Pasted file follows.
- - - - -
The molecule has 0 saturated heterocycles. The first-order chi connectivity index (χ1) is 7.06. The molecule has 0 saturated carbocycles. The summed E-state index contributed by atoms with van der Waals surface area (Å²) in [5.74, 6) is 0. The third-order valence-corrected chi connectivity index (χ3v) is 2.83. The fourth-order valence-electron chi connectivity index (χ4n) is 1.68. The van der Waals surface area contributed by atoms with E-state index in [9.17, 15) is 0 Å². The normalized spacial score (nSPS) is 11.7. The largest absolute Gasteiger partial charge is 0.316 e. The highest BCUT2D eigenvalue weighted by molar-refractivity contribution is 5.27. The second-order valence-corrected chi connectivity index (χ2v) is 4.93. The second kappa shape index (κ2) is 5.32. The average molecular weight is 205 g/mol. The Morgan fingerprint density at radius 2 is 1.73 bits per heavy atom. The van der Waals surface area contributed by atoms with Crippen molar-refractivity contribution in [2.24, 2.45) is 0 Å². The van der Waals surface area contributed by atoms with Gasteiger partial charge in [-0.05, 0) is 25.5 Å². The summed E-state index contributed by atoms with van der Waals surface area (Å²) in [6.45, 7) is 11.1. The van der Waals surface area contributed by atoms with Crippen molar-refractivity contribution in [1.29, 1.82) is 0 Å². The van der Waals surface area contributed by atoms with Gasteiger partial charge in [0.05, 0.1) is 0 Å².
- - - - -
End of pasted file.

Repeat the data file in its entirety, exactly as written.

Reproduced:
The molecule has 0 saturated heterocycles. The first-order chi connectivity index (χ1) is 7.06. The molecule has 0 saturated carbocycles. The summed E-state index contributed by atoms with van der Waals surface area (Å²) in [5.74, 6) is 0. The third-order valence-corrected chi connectivity index (χ3v) is 2.83. The fourth-order valence-electron chi connectivity index (χ4n) is 1.68. The van der Waals surface area contributed by atoms with E-state index in [9.17, 15) is 0 Å². The normalized spacial score (nSPS) is 11.7. The largest absolute Gasteiger partial charge is 0.316 e. The highest BCUT2D eigenvalue weighted by molar-refractivity contribution is 5.27. The second-order valence-corrected chi connectivity index (χ2v) is 4.93. The second kappa shape index (κ2) is 5.32. The average molecular weight is 205 g/mol. The Morgan fingerprint density at radius 2 is 1.73 bits per heavy atom. The van der Waals surface area contributed by atoms with Crippen molar-refractivity contribution in [2.24, 2.45) is 0 Å². The van der Waals surface area contributed by atoms with Gasteiger partial charge in [-0.05, 0) is 25.5 Å². The summed E-state index contributed by atoms with van der Waals surface area (Å²) in [6.45, 7) is 11.1. The van der Waals surface area contributed by atoms with Crippen molar-refractivity contribution in [1.29, 1.82) is 0 Å². The van der Waals surface area contributed by atoms with Gasteiger partial charge in [0.05, 0.1) is 0 Å².